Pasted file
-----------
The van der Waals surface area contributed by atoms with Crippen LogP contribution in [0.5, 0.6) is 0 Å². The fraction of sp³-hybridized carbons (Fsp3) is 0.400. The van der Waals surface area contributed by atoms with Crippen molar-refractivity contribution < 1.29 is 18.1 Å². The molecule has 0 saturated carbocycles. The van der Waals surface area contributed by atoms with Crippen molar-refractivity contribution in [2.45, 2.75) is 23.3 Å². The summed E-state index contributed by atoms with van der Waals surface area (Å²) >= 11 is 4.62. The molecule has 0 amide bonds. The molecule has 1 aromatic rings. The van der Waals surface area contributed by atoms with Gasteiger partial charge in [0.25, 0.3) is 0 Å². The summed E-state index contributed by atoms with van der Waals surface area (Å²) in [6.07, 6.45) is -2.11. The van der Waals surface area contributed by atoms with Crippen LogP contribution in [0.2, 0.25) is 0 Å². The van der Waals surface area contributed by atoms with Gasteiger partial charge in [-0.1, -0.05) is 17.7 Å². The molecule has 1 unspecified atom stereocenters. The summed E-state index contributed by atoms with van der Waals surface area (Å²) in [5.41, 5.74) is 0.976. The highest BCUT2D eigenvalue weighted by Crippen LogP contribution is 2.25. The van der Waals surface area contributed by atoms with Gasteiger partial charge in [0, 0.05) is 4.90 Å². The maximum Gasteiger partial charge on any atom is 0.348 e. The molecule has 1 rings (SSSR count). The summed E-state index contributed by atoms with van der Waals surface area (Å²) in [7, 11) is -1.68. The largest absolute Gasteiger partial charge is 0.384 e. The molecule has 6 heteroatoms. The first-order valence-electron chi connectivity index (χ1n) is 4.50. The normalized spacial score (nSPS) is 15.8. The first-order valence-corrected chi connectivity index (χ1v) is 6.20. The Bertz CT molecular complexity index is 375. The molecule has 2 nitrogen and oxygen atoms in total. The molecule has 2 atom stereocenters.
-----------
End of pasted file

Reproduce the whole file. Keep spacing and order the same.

The van der Waals surface area contributed by atoms with Crippen LogP contribution in [0.5, 0.6) is 0 Å². The fraction of sp³-hybridized carbons (Fsp3) is 0.400. The van der Waals surface area contributed by atoms with Crippen molar-refractivity contribution < 1.29 is 18.1 Å². The molecule has 0 saturated carbocycles. The van der Waals surface area contributed by atoms with Crippen molar-refractivity contribution in [2.45, 2.75) is 23.3 Å². The summed E-state index contributed by atoms with van der Waals surface area (Å²) >= 11 is 4.62. The molecule has 0 amide bonds. The molecule has 1 aromatic rings. The van der Waals surface area contributed by atoms with Gasteiger partial charge in [0.25, 0.3) is 0 Å². The summed E-state index contributed by atoms with van der Waals surface area (Å²) in [6.07, 6.45) is -2.11. The van der Waals surface area contributed by atoms with Crippen LogP contribution in [0.2, 0.25) is 0 Å². The van der Waals surface area contributed by atoms with Gasteiger partial charge in [-0.1, -0.05) is 17.7 Å². The molecule has 1 unspecified atom stereocenters. The summed E-state index contributed by atoms with van der Waals surface area (Å²) in [5.41, 5.74) is 0.976. The highest BCUT2D eigenvalue weighted by Crippen LogP contribution is 2.25. The van der Waals surface area contributed by atoms with Gasteiger partial charge in [0, 0.05) is 4.90 Å². The maximum Gasteiger partial charge on any atom is 0.348 e. The molecule has 1 rings (SSSR count). The summed E-state index contributed by atoms with van der Waals surface area (Å²) in [7, 11) is -1.68. The largest absolute Gasteiger partial charge is 0.384 e. The molecule has 6 heteroatoms. The first-order valence-electron chi connectivity index (χ1n) is 4.50. The normalized spacial score (nSPS) is 15.8. The first-order valence-corrected chi connectivity index (χ1v) is 6.20. The Bertz CT molecular complexity index is 375. The molecule has 2 nitrogen and oxygen atoms in total. The molecule has 2 atom stereocenters.